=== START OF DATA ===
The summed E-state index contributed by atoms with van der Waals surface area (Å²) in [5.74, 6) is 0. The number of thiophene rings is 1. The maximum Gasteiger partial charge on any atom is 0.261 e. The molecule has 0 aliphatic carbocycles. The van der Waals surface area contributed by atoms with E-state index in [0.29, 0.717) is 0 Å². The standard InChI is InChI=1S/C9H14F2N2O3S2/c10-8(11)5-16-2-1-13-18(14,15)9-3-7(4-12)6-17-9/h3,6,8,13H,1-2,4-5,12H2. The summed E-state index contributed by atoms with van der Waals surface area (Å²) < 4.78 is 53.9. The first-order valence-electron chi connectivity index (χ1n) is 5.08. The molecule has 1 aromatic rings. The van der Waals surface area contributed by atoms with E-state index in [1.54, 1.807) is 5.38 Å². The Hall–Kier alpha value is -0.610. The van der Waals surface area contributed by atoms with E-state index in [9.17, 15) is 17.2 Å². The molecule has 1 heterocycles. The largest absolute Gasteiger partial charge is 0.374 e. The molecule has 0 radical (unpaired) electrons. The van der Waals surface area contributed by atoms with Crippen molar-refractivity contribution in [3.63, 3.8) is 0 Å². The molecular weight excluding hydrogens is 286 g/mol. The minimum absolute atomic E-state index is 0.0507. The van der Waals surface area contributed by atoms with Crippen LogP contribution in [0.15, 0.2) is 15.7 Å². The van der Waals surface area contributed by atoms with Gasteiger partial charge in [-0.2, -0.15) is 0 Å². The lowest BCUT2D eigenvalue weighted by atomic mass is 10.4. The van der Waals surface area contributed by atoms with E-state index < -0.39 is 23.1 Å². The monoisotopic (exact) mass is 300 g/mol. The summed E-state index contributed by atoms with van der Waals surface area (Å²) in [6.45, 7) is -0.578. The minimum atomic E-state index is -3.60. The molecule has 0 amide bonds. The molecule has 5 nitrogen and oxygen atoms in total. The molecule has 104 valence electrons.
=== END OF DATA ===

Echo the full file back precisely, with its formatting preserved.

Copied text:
The summed E-state index contributed by atoms with van der Waals surface area (Å²) in [5.74, 6) is 0. The number of thiophene rings is 1. The maximum Gasteiger partial charge on any atom is 0.261 e. The molecule has 0 aliphatic carbocycles. The van der Waals surface area contributed by atoms with E-state index in [0.29, 0.717) is 0 Å². The standard InChI is InChI=1S/C9H14F2N2O3S2/c10-8(11)5-16-2-1-13-18(14,15)9-3-7(4-12)6-17-9/h3,6,8,13H,1-2,4-5,12H2. The summed E-state index contributed by atoms with van der Waals surface area (Å²) < 4.78 is 53.9. The first-order valence-electron chi connectivity index (χ1n) is 5.08. The molecule has 1 aromatic rings. The van der Waals surface area contributed by atoms with E-state index in [1.54, 1.807) is 5.38 Å². The Hall–Kier alpha value is -0.610. The van der Waals surface area contributed by atoms with E-state index in [9.17, 15) is 17.2 Å². The molecule has 1 heterocycles. The largest absolute Gasteiger partial charge is 0.374 e. The molecule has 0 radical (unpaired) electrons. The van der Waals surface area contributed by atoms with Crippen molar-refractivity contribution in [3.63, 3.8) is 0 Å². The molecular weight excluding hydrogens is 286 g/mol. The minimum absolute atomic E-state index is 0.0507. The van der Waals surface area contributed by atoms with Crippen LogP contribution in [0.15, 0.2) is 15.7 Å². The van der Waals surface area contributed by atoms with Gasteiger partial charge in [-0.2, -0.15) is 0 Å². The lowest BCUT2D eigenvalue weighted by atomic mass is 10.4. The van der Waals surface area contributed by atoms with E-state index < -0.39 is 23.1 Å². The monoisotopic (exact) mass is 300 g/mol. The summed E-state index contributed by atoms with van der Waals surface area (Å²) in [6.45, 7) is -0.578. The minimum atomic E-state index is -3.60. The molecule has 0 amide bonds. The molecule has 5 nitrogen and oxygen atoms in total. The molecule has 104 valence electrons.